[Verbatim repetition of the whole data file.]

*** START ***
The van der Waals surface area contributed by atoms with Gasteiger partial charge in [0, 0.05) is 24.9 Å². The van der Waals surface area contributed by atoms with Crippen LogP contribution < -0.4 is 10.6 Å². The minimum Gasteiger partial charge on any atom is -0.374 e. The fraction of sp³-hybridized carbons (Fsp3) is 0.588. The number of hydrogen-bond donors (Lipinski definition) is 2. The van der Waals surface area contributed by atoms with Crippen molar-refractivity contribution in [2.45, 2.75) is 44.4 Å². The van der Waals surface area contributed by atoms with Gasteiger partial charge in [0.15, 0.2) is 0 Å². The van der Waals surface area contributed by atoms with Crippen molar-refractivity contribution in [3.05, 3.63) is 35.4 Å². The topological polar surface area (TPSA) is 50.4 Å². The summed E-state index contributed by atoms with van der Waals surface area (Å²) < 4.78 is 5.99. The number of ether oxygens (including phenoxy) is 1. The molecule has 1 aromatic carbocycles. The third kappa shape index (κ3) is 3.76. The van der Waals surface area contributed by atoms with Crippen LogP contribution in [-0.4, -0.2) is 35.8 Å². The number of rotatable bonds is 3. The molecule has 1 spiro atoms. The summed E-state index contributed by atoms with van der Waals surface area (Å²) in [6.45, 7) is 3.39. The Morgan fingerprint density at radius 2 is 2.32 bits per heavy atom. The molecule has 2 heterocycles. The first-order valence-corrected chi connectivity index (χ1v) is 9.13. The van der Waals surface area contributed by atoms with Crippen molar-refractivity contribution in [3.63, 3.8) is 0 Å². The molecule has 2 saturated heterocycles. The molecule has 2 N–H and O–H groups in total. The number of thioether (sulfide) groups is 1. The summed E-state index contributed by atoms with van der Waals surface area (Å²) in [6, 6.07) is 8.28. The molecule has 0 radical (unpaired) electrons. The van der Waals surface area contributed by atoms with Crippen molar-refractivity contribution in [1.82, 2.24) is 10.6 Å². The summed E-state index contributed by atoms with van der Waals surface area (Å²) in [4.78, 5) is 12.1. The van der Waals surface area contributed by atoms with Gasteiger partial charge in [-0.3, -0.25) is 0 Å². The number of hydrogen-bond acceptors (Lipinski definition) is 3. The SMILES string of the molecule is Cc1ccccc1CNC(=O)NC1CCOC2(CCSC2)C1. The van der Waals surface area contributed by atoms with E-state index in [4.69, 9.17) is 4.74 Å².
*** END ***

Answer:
The van der Waals surface area contributed by atoms with Gasteiger partial charge in [0, 0.05) is 24.9 Å². The van der Waals surface area contributed by atoms with Crippen LogP contribution < -0.4 is 10.6 Å². The minimum Gasteiger partial charge on any atom is -0.374 e. The fraction of sp³-hybridized carbons (Fsp3) is 0.588. The number of hydrogen-bond donors (Lipinski definition) is 2. The van der Waals surface area contributed by atoms with Crippen molar-refractivity contribution in [2.45, 2.75) is 44.4 Å². The van der Waals surface area contributed by atoms with Gasteiger partial charge in [0.15, 0.2) is 0 Å². The van der Waals surface area contributed by atoms with Crippen molar-refractivity contribution in [3.05, 3.63) is 35.4 Å². The topological polar surface area (TPSA) is 50.4 Å². The summed E-state index contributed by atoms with van der Waals surface area (Å²) < 4.78 is 5.99. The number of ether oxygens (including phenoxy) is 1. The molecule has 1 aromatic carbocycles. The third kappa shape index (κ3) is 3.76. The van der Waals surface area contributed by atoms with Crippen LogP contribution in [-0.4, -0.2) is 35.8 Å². The number of rotatable bonds is 3. The molecule has 1 spiro atoms. The summed E-state index contributed by atoms with van der Waals surface area (Å²) in [6.45, 7) is 3.39. The Morgan fingerprint density at radius 2 is 2.32 bits per heavy atom. The molecule has 2 heterocycles. The first-order valence-corrected chi connectivity index (χ1v) is 9.13. The van der Waals surface area contributed by atoms with Crippen molar-refractivity contribution in [3.63, 3.8) is 0 Å². The molecule has 2 saturated heterocycles. The molecule has 2 N–H and O–H groups in total. The number of thioether (sulfide) groups is 1. The summed E-state index contributed by atoms with van der Waals surface area (Å²) in [6, 6.07) is 8.28. The molecule has 0 radical (unpaired) electrons. The van der Waals surface area contributed by atoms with Crippen molar-refractivity contribution in [1.82, 2.24) is 10.6 Å². The summed E-state index contributed by atoms with van der Waals surface area (Å²) in [4.78, 5) is 12.1. The van der Waals surface area contributed by atoms with Gasteiger partial charge in [-0.3, -0.25) is 0 Å². The number of hydrogen-bond acceptors (Lipinski definition) is 3. The SMILES string of the molecule is Cc1ccccc1CNC(=O)NC1CCOC2(CCSC2)C1. The van der Waals surface area contributed by atoms with E-state index in [4.69, 9.17) is 4.74 Å².